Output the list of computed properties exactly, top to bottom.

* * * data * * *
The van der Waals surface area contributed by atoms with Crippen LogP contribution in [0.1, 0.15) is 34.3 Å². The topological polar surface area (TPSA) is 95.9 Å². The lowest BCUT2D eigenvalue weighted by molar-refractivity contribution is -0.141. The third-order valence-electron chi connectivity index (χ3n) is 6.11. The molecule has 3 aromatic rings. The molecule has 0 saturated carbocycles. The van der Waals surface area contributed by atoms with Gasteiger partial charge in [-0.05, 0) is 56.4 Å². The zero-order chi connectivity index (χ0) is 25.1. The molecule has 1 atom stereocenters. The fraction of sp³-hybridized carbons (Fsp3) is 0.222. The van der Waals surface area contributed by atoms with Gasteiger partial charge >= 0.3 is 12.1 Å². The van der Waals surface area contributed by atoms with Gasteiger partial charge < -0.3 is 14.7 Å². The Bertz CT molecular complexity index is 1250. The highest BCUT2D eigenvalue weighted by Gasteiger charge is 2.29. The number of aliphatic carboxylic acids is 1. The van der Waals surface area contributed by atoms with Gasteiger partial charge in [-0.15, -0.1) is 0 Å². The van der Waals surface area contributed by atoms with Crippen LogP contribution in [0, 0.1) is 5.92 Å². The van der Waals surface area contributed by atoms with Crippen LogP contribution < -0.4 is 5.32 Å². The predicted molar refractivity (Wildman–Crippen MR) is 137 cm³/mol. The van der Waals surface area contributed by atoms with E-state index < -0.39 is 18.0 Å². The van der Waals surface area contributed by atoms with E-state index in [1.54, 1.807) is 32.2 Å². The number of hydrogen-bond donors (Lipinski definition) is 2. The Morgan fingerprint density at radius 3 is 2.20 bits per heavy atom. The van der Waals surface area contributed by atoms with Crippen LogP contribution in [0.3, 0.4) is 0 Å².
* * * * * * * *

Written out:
The van der Waals surface area contributed by atoms with Crippen LogP contribution in [0.1, 0.15) is 34.3 Å². The topological polar surface area (TPSA) is 95.9 Å². The lowest BCUT2D eigenvalue weighted by molar-refractivity contribution is -0.141. The third-order valence-electron chi connectivity index (χ3n) is 6.11. The molecule has 3 aromatic rings. The molecule has 0 saturated carbocycles. The van der Waals surface area contributed by atoms with Gasteiger partial charge in [-0.05, 0) is 56.4 Å². The zero-order chi connectivity index (χ0) is 25.1. The molecule has 1 atom stereocenters. The fraction of sp³-hybridized carbons (Fsp3) is 0.222. The van der Waals surface area contributed by atoms with Gasteiger partial charge >= 0.3 is 12.1 Å². The van der Waals surface area contributed by atoms with Gasteiger partial charge < -0.3 is 14.7 Å². The Bertz CT molecular complexity index is 1250. The highest BCUT2D eigenvalue weighted by Gasteiger charge is 2.29. The number of aliphatic carboxylic acids is 1. The van der Waals surface area contributed by atoms with Gasteiger partial charge in [-0.15, -0.1) is 0 Å². The van der Waals surface area contributed by atoms with Crippen LogP contribution in [0, 0.1) is 5.92 Å². The van der Waals surface area contributed by atoms with Crippen LogP contribution < -0.4 is 5.32 Å². The predicted molar refractivity (Wildman–Crippen MR) is 137 cm³/mol. The van der Waals surface area contributed by atoms with E-state index < -0.39 is 18.0 Å². The van der Waals surface area contributed by atoms with E-state index in [1.54, 1.807) is 32.2 Å². The number of hydrogen-bond donors (Lipinski definition) is 2. The Morgan fingerprint density at radius 3 is 2.20 bits per heavy atom. The van der Waals surface area contributed by atoms with Crippen LogP contribution in [0.3, 0.4) is 0 Å².